The ‘Hill Country’ or ‘Up Country’ are terms broadly used to describe the mountainous regions of the centre of Sri Lanka. Covered with tea plantations and National Parks, this vast expanse is home to some of the most unique accommodation in the country and the cool climate provides a beautiful contrast to the often scorching coastline, a favorite retreat to escape the heat of the lowlands. It is misty and rainy much of the year – but a strange and atmospheric step back into colonial history.
Places to visit in the Hill Country
World Heritage Cultural hub of Kandy
The rich heritage of the island country is obvious from the attractions of Kandy. While the old monarchy is represented by the palace and the manmade lake, the influence of the colonial rule is evident in its architecture.
A major attraction in Kandy, Sri Dalada Maligawa, as it is known locally, has a tooth relic of the Lord Buddha. The tooth is put on public display once every six years. The temple dates back to the 16th century. Its most sacred relic the tooth is housed in a casket made out of solid gold and its most magnificent festival, pageant the “Esala Perahera” takes place during July and Aug every year. It’s also the undisputed arts and crafts capital of the island, filled with myriad temples and palaces built in the distinctive Kandyan architectural style.
The Royal Botanical Gardens, Pinnawala Elephant Orphanage are places you should not miss to visit while in Kandy,
Magnificent Adams Peak
The fifth highest mountain of the island, 7360 ft (2243 meters) the magnificent Adams Peak is rising in solitary splendor above the surrounding hills.
The mountain peak has been sacred and pilgrimage for centuries amongst the Sinhalese, the impression on the bare rock at its summit that is popularly claimed to be a footprint made by the Lord Buddha himself during one of his three legendary visits to the island. It was then during early 20th century, truly adventures climb that Buddhist pilgrims were ready to sacrifice their lives in order to worship the impression of Lord Buddha’s footprint imprinted on the tip of the mountain amidst chilling weather. The pilgrimage season starts from the full moon day in Dec until the Wesak (the full moon day in May) of the following year. Arriving to the summit in time for dawn, one has the best chance, if weather permits, of seeing the spectacular and extraordinary sunrise, whereby the rising sun casts a perfectly triangular shadow of the peak’s summit which hangs miraculously suspended in mid-air for 20 minutes or so. This bizarre phenomenon has yet to be satisfactorily explained, but is commonly taken by visiting Buddhists as proof of the mountain’s extraordinary supernatural qualities.
The miraculous Horton Plains, the World’s End
Horton Plains has been recognized as one of the best nature reserves in the world. A World Heritage Site, the Horton Plains National Park is situated on the southern edge of the central highlands midway between Nuwara Eliya and Haputale. This picturesque location is Sri Lanka’s highest plateau where the land rises up to 2500 meters above sea level. Horton Plains, named after the British Governor, Sir Robert Horton (1831 – 37) is home to a wide variety of flora numbering 57 species of which 29 are endemic to Sri Lanka. So it is with the fauna with 24 species of mammals and 87 species of birds including many migratory birds. A set of four stamps was released on September 7, 2010 featuring four rare species as a continuation of the series depicting National Parks of Sri Lanka. Many go to Horton Plains to see World’s End, considered the finest view in all of Sri Lanka. It is a five kilometre walk from where the motorable road ends. The steep slope drops vertically for about 1,000 feet (328 meters) and falls away almost as steeply for another 4,000 feet (1,312m). The view is fabulous in the early morning when a crescent of silver – the Indian Ocean – rims the horizon 50 miles (81km) to the south. A heat haze may obscure the view later in the day. During the southwest monsoon, the only view is boiling, vaporous clouds in all directions.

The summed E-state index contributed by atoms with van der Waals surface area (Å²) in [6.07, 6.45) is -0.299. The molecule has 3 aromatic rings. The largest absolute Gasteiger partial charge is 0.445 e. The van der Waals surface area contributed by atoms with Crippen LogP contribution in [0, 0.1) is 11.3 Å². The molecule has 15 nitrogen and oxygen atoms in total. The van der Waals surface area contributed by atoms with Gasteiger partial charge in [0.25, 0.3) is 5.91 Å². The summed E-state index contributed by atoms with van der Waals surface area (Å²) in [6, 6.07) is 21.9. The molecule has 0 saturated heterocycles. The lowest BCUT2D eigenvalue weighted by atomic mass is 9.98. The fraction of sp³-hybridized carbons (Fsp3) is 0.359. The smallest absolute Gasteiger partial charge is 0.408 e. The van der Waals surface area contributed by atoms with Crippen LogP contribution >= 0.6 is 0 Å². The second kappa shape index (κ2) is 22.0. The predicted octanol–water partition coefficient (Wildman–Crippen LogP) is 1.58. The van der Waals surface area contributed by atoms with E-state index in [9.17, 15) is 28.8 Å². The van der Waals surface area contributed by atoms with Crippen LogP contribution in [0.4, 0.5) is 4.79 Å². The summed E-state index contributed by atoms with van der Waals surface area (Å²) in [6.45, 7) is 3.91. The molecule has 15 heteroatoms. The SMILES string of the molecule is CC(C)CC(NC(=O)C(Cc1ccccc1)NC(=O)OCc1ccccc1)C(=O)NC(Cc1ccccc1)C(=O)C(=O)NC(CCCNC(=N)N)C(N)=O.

Renowned worldwide, Ceylon tea is one of Sri Lanka’s primary exports. It all started when British-born James Taylor first began developing Ceylon tea at the country’s first tea estate, Loolecondera, in 1867. Located in Kandy’s hill-country, the estate’s tea plantations soon spawned a tea factory and Sri Lanka’s tea industry has been growing ever since.
Nuwara Eliya, best known for its tea. Due to its geo climatic attributes, Nuwara Eliya is known to produce tea of particularly fine quality. With the highest altitudes at over 6,000 ft, cool climes, and moderate rainfall the region possesses a highly conducive environment for tea cultivation. There are two seasons that arrive here namely the eastern and the western, and the climatic conditions vary from one estate to another although located short drives apart. The liqueur produced from unusually small leaves characteristic of the region, is the lightest among the rest.
Ella, the Charming Village with Breathtaking Vista
Ella is a peaceful small village in the middle of a beautiful green countryside, with spectacular views! On a clear day, you can even see the glow from the lighthouses along the southern coast.
Ella is nestled in a valley at about 1000m elevation, surrounded by even higher mountains. The hills surrounding Ella are all covered with farmland growing vegetables, tea plantations, and rice fields, all making the landscape very lush and green, an English country hamlet – one of the finest views in an island that is full of unforgettable panoramas.